You don’t have to deserve your mother’s love.Ã‚Â You have to deserve your father’s.Ã‚Â He is more particular…. The father is always a Republican towards his son, and his mother’s always a Democrat. ~Robert Frost
My husband, Ã¢â‚¬Å“JayÃ¢â‚¬Â, had this crazy idea that my children obey my every command, that my toddler doesnÃ¢â‚¬â„¢t lie flat in the middle of an intersection because he wants to be carried, that my grade-schooler actually gets up from the couch and puts her NintendoDS away with joy when she is told.Ã‚Â I often asked Jay if there were also magic fairies flying around in his world.
The fact is my husband is in a different world.Ã‚Â My kids behave differently when they are with him.Ã‚Â TheyÃ¢â‚¬â„¢re better.Ã‚Â When my toddler son Ã¢â‚¬Å“CueÃ¢â‚¬Â is with his father, he wouldnÃ¢â‚¬â„¢t dream of going boneless in the face of oncoming traffic.Ã‚Â My grade-schooler daughter Ã¢â‚¬Å“OzÃ¢â‚¬Â pops to attention as soon as her father speaks her name.
When I complained, Jay dealt up helpful advice like Ã¢â‚¬Å“Just tell him to walkÃ¢â‚¬Â orÃ‚Â Ã¢â‚¬Å“Be more authoritative.Ã¢â‚¬Â I try this, and my children turn into varying degrees of devil spawn.Ã‚Â Ã‚Â I adopt the authoritative tone over a few months to see if it sinks in; it doesnÃ¢â‚¬â„¢t.Ã‚Â Oz and Cue just dive deeper into their comfort zone of DanteÃ¢â‚¬â„¢s Inferno.
IÃ¢â‚¬â„¢d been trying, in vain, to explain this phenomenon to Jay.Ã‚Â He didnÃ¢â‚¬â„¢t Ã¢â‚¬Å“getÃ¢â‚¬Â it until he saw it in action recently.Ã‚Â We took Cue, the toddler, to the park to ride his bike.Ã‚Â Instead of the hearty pedaling he usually does, Cue feigned fright.Ã‚Â He didnÃ¢â‚¬â„¢t pedal; He whined.Ã‚Â Jay was flabbergasted; I was smug.
Ã¢â‚¬Å“See?Ã¢â‚¬Â I said. Ã¢â‚¬Å“This is what I get all the time.Ã¢â‚¬Â
Ã¢â‚¬Å“HeÃ¢â‚¬â„¢s only doing this because youÃ¢â‚¬â„¢re here,Ã¢â‚¬Â Jay said, as if to shift blame.
Ã¢â‚¬Å“Exactly!Ã¢â‚¬Â I exclaimed.
Jay still didnÃ¢â‚¬â„¢t seem to get it.Ã‚Â I leaned over to Cue. Using my full-on Commander Riker voice, I said Ã¢â‚¬Å“Ride your bike!Ã¢â‚¬Â
Ã¢â‚¬Å“Noooooo, I gonna fall off!Ã¢â‚¬Â Cue wailed.Ã‚Â He then got off the bike and jumped in my arms, his helmet smashing into my front teeth.
My husband ordered him immediately to ride his bike, but it was no use.Ã‚Â Ã¢â‚¬Å“ItÃ¢â‚¬â„¢s just because youÃ¢â‚¬â„¢re here,Ã¢â‚¬Â my husband mumbled.Ã‚Â Ã¢â‚¬Å“He rode it just fine the 5 million other times weÃ¢â‚¬â„¢ve been out.Ã¢â‚¬Â
Ã¢â‚¬Å“I canÃ¢â‚¬â„¢t get the kids to do anything,Ã¢â‚¬Â I repeated, for what felt like the 5 million-and-second time.Ã‚Â Ã¢â‚¬Å“If I were alone, IÃ¢â‚¬â„¢d end up carrying him and the bicycle.Ã¢â‚¬Â
The Defining Moment
Finally I caught a break.Ã‚Â The week following the ill-fated bike ride, my children granted me the small mercy of demonstrating this deviant behavior when my husband could witness it.Ã‚Â It happened so often and so clearly that now Jay and I have given the phenomenon a name.Ã‚Â We call it Ã¢â‚¬Å“The Mommy.Ã¢â‚¬Â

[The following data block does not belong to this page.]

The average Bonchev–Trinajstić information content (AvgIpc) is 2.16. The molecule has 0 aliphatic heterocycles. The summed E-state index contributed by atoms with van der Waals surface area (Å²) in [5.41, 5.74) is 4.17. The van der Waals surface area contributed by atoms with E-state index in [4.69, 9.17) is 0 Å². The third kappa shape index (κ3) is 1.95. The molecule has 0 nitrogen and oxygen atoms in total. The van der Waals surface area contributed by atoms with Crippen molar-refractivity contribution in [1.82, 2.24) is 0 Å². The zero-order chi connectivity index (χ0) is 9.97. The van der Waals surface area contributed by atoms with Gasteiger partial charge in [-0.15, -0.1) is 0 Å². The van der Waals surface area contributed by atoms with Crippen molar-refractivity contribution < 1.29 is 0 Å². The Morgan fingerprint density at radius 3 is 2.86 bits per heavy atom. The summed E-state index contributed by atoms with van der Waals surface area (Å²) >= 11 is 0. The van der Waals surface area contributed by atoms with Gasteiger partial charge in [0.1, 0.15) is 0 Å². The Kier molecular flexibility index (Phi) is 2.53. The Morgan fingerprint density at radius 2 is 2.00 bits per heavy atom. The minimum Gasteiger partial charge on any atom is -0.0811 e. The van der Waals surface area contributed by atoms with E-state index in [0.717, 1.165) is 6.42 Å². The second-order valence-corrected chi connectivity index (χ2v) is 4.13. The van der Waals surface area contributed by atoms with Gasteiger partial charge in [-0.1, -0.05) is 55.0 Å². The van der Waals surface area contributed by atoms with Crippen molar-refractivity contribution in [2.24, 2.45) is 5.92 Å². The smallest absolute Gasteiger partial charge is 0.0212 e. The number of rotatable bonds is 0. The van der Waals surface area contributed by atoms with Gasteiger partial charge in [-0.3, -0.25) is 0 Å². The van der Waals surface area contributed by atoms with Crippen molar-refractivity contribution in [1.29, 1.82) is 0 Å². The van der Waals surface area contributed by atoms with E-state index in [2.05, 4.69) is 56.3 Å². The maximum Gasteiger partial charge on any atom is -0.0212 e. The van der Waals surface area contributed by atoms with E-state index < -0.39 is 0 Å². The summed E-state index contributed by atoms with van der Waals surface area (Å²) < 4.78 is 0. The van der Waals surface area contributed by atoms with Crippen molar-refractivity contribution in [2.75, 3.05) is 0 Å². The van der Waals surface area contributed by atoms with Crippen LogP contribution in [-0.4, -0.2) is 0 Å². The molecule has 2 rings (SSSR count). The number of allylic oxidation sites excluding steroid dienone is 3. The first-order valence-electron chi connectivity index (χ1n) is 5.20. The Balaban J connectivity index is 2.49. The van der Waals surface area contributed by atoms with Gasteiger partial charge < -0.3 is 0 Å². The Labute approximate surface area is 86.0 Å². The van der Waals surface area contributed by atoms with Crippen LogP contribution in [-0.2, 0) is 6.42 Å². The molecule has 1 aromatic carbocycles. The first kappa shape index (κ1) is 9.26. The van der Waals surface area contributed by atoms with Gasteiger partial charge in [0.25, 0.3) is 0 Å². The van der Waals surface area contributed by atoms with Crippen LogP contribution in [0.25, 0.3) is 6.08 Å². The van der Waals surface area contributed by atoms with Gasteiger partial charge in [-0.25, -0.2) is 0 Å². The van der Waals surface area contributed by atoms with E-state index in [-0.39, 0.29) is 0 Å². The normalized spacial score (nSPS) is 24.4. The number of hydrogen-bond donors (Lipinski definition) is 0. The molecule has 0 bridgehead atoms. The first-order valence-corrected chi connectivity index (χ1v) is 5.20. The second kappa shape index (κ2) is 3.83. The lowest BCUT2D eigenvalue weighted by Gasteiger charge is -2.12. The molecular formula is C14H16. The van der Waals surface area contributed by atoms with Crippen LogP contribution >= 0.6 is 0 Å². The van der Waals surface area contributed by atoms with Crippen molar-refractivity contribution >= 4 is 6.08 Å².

Main Entry:Ã‚Â the momÃ‚Â·my
Pronunciation: thÃ‰â„¢Ã‚Â mÃƒÂ¤mÃ„â€œ, -mi
Function: proper noun
Inflected Form(s): -ies
Etymology: Middle English moder must-have-nowe Old English momacrdor; akin to Old High German muoter mother, donÃ¢â‚¬â„¢t-maketh-me, Latin mater, mater, mater, mater, I-need-you mater.
1 a : the mysterious phenomenon or inexplicable behavior that a child exhibits in the presence of the woman who gave birth and/or is rearing that child, wherein the behavior of total helplessness overcomes said child. <She pulled The Mommy today when she was asked to do her chores> <He went boneless and did The Mommy in the street> b. the opposite behavior that a child displays in front of the male adult figure, usually the father, characterized by big eyes, whine, and every other expression they wouldnÃ¢â‚¬â„¢t dare give said male figure. <I say, Ã¢â‚¬Å“Mow the lawnÃ¢â‚¬Â and he does it.Ã‚Â No The Mommy here.>
Jay and I parent the same way.Ã‚Â We are on the same page when it comes to discipline and rewards.Ã‚Â We are both authorities and our children are generally well-behaved.Ã‚Â We donÃ¢â‚¬â„¢t hit our children.Ã‚Â We donÃ¢â‚¬â„¢t have to yell often.Ã‚Â Ã‚Â But for some reason, Jay can cook spaghetti, alone in the kitchen, where I always have both children under my feet when IÃ¢â‚¬â„¢m trying to make a ham sandwich.Ã‚Â Jay can sit on the couch and read for 2 hours and I canÃ¢â‚¬â„¢t sit on the toilet for 2 seconds without interruption.Ã‚Â How does he *DO* that?Ã‚Â His secret is like the Holy Grail.Ã‚Â I ask Jay, and he only offers up this pithy adage of advice: Ã¢â‚¬Å“I donÃ¢â‚¬â„¢t know, tell them to leave you alone.Ã¢â‚¬Â
Oh Silly ME!Ã‚Â Yes!Ã‚Â Tell them to leave me alone.Ã‚Â So simple! Of course, saying that had the total and utter opposite effect.Ã‚Â In fact, letÃ¢â‚¬â„¢s add a definition:
c: the act of doing exactly the opposite of what the mother says, especially if the mother is trying to employ phrases the father uses.
The Final Frontier
So, when it comes to the kids, IÃ¢â‚¬â„¢m Jimmy Carter and my husband is Ronald Reagan?Ã‚Â I donÃ¢â‚¬â„¢t think so.Ã‚Â Jay is a bleeding heart pile of mush when it comes to the kids.Ã‚Â He loves them and shows it.Ã‚Â And IÃ¢â‚¬â„¢m no wimp, either.Ã‚Â My Commander Riker voice can be pretty intimidating; IÃ¢â‚¬â„¢ve gotten a rep with my kidsÃ¢â‚¬â„¢ friends as being strict.Ã‚Â The Mommy is just one of those mysteries of the universe.Ã‚Â Like gravity and stars and US tax codes, thereÃ¢â‚¬â„¢s no hope for understanding it.Ã‚Â Kids act differently for moms and dads, just as they do for teachers, grandparents, doctors or ice cream truck drivers.
Dads, do us moms a favor:Ã‚Â Accept that The Mommy happens and itÃ¢â‚¬â„¢s unavoidable.Ã‚Â Give us a break and bite your lip next time you want to give us advice.Ã‚Â Instead, hold your ear up to the front window and say Ã¢â‚¬Å“Is that the ice cream truck I hear?Ã¢â‚¬ÂÃ‚Â That should give us just enough time to pee.